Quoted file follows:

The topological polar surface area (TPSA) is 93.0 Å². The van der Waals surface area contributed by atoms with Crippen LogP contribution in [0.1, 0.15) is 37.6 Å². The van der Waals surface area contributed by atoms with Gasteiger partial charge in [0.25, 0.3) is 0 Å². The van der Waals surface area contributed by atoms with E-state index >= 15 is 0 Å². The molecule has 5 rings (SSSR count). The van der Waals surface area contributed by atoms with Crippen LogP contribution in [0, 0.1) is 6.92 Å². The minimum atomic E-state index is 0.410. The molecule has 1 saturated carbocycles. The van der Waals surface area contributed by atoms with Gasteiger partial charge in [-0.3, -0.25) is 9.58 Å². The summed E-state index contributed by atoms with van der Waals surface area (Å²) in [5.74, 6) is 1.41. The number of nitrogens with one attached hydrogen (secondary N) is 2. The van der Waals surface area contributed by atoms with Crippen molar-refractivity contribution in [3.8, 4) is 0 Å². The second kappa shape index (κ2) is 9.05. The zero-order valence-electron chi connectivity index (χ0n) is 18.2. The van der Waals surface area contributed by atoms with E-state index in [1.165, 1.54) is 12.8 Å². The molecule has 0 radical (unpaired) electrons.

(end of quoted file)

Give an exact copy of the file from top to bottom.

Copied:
The topological polar surface area (TPSA) is 93.0 Å². The van der Waals surface area contributed by atoms with Crippen LogP contribution in [0.1, 0.15) is 37.6 Å². The van der Waals surface area contributed by atoms with Gasteiger partial charge in [0.25, 0.3) is 0 Å². The van der Waals surface area contributed by atoms with E-state index >= 15 is 0 Å². The molecule has 5 rings (SSSR count). The van der Waals surface area contributed by atoms with Crippen LogP contribution in [0, 0.1) is 6.92 Å². The minimum atomic E-state index is 0.410. The molecule has 1 saturated carbocycles. The van der Waals surface area contributed by atoms with Gasteiger partial charge in [-0.3, -0.25) is 9.58 Å². The summed E-state index contributed by atoms with van der Waals surface area (Å²) in [5.74, 6) is 1.41. The number of nitrogens with one attached hydrogen (secondary N) is 2. The van der Waals surface area contributed by atoms with Crippen molar-refractivity contribution in [3.8, 4) is 0 Å². The second kappa shape index (κ2) is 9.05. The zero-order valence-electron chi connectivity index (χ0n) is 18.2. The van der Waals surface area contributed by atoms with E-state index in [1.165, 1.54) is 12.8 Å². The molecule has 0 radical (unpaired) electrons.